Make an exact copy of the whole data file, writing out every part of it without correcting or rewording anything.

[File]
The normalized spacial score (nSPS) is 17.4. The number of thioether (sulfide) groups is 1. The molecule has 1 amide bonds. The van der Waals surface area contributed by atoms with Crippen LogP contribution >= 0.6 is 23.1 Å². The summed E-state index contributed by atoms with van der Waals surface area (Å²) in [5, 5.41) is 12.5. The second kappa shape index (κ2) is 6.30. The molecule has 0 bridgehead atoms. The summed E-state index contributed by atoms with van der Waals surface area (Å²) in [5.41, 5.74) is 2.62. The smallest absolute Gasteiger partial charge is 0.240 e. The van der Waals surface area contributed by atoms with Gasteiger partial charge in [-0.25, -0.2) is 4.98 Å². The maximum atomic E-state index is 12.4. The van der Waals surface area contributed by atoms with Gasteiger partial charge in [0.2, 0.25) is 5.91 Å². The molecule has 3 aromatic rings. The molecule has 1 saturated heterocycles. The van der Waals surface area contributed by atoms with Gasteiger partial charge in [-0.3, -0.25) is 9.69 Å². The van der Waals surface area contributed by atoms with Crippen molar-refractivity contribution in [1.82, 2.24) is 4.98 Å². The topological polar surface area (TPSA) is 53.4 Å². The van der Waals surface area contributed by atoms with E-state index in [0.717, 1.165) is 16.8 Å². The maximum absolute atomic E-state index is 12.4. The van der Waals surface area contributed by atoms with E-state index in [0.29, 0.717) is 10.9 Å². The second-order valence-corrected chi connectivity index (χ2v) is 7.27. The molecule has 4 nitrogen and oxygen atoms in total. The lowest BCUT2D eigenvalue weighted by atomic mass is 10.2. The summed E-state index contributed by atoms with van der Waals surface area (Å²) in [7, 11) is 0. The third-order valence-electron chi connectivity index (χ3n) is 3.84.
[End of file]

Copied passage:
The normalized spacial score (nSPS) is 17.4. The number of thioether (sulfide) groups is 1. The molecule has 1 amide bonds. The van der Waals surface area contributed by atoms with Crippen LogP contribution >= 0.6 is 23.1 Å². The summed E-state index contributed by atoms with van der Waals surface area (Å²) in [5, 5.41) is 12.5. The second kappa shape index (κ2) is 6.30. The molecule has 0 bridgehead atoms. The summed E-state index contributed by atoms with van der Waals surface area (Å²) in [5.41, 5.74) is 2.62. The smallest absolute Gasteiger partial charge is 0.240 e. The van der Waals surface area contributed by atoms with Gasteiger partial charge in [-0.25, -0.2) is 4.98 Å². The maximum atomic E-state index is 12.4. The van der Waals surface area contributed by atoms with Gasteiger partial charge in [0.2, 0.25) is 5.91 Å². The molecule has 3 aromatic rings. The molecule has 1 saturated heterocycles. The van der Waals surface area contributed by atoms with Gasteiger partial charge in [-0.3, -0.25) is 9.69 Å². The van der Waals surface area contributed by atoms with Crippen molar-refractivity contribution in [1.82, 2.24) is 4.98 Å². The topological polar surface area (TPSA) is 53.4 Å². The van der Waals surface area contributed by atoms with E-state index in [0.717, 1.165) is 16.8 Å². The maximum absolute atomic E-state index is 12.4. The van der Waals surface area contributed by atoms with E-state index in [0.29, 0.717) is 10.9 Å². The second-order valence-corrected chi connectivity index (χ2v) is 7.27. The molecule has 4 nitrogen and oxygen atoms in total. The lowest BCUT2D eigenvalue weighted by atomic mass is 10.2. The summed E-state index contributed by atoms with van der Waals surface area (Å²) in [7, 11) is 0. The third-order valence-electron chi connectivity index (χ3n) is 3.84.